Honest. I wanted to drop. Read everything TWICE? I was already mystified; how was that going to work? Me + mystified x 2 = me still mystified.

I tried it. What else could I do? I was going to have to take it sometime. Much better. I read once for the literal meaning, then I read again for the figurative meanings (and so much for my social life). I still felt like I wasn’t reading it for the meaning the teacher wanted me to get, but I was seeing metaphor, image, and symbol in what I was reading and the literature text about analysis wasn’t nearly as awful by the end of the term. I consistently got Cs and one B on my papers (no conferences, no feedback on drafts, no peer reviews, and little discussion), but I got an A on my final exam. I kept that final exam for a long time as it was a triumph for me. I compared archetypes of male antagonists in literature and film. It was loads of fun.

I went on to take five more literature classes and finally became an English major (it was a long and winding road to be sure, but I got there). I ended up with seven Elizabethan lit classes (six were Shakespeare), about seven in British lit of the 18th and 19th centuries, with others mixed in to get my BA in English with an emphasis in British literature (at my final university, an English major could pick an emphasis in world lit, Brit lit, or American lit, or creative writing). It was as a junior, though, that I learned how to write beyond the academic–thanks to the Boise State University Writing Center, some remarkable teachers, and peers. My real writing life began there (and that’s a whole ‘nother story). When I learned to tutor, that really changed the game. The rest of my life was set at that time, though I didn’t know it until recently.

Perhaps it sounds as if I am disparaging my early training in comp; I’m not. I’m just owning it, and I’m owning the fact that I try to teach and lead in directions that don’t go in those same ways, or at the very least, I try to offer more options than I had. And more importantly, I see comp from the perspective of a non-English major (the majority, ahem, of students in freshman writing classes).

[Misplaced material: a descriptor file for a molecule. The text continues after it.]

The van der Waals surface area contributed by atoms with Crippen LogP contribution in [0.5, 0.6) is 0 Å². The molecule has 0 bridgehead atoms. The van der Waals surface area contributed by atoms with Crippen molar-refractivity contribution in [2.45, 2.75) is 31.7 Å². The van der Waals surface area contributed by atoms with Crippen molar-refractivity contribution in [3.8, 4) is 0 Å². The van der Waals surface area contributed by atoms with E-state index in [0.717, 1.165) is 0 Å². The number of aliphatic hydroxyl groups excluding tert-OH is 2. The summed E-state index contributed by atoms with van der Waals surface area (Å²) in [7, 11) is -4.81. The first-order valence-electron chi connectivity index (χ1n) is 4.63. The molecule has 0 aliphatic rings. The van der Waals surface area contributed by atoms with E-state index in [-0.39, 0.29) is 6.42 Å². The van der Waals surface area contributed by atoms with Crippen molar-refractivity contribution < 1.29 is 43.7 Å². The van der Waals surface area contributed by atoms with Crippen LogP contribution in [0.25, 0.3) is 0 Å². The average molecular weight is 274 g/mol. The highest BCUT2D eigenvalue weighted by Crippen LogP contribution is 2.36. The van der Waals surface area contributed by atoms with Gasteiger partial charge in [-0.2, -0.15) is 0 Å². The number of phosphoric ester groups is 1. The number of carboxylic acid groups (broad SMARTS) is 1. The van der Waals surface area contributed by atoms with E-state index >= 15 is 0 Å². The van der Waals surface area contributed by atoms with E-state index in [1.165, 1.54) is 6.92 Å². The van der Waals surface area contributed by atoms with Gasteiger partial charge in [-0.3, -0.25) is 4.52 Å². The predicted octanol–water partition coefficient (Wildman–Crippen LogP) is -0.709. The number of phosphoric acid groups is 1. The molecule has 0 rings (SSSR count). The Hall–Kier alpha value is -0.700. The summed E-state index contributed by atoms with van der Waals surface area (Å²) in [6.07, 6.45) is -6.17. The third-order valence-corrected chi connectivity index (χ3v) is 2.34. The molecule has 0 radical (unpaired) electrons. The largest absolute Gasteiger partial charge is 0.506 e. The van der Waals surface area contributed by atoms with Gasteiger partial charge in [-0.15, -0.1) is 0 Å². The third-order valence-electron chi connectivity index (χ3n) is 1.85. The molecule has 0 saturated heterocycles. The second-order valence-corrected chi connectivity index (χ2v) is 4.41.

So what’s in a name? A lot. I was a remedial writer, and I knew it. I couldn’t write, not because I didn’t have anything to say, but because I didn’t know how to write what others expected of me at the academy. Academic discourse? WTH? College was alien to most of my family, so I couldn’t get help there. I assumed I was just born as a non-writer (NOT a non-storyteller–big difference) and that college might not be for me. When I got over that–with a lot of help from others–I realized that I had named myself early on (as others had named me–“not really gifted at writing,” “basic writer,” “developmental writer,” “remedial” and more. And those names dictated my path initially. How could I have known any different?

What I think we need to consider in 2017 [you’ll see I wrote this a LONG time ago intially, but all this is still true] is how we name others, students, writers, and/or peers when we undertake any endeavor. When we hear something enough times, it’s easy to believe. You’d think a bunch of folks who were so involved in how we say things, the power of language, the danger of language mis-used, highly educated rhetoricians all, would be seriously aware of and uptight over how we still name emerging writers, colleagues, programs, classes. People who strive at writing are not basic, nor remedial, or developmental; they are writers.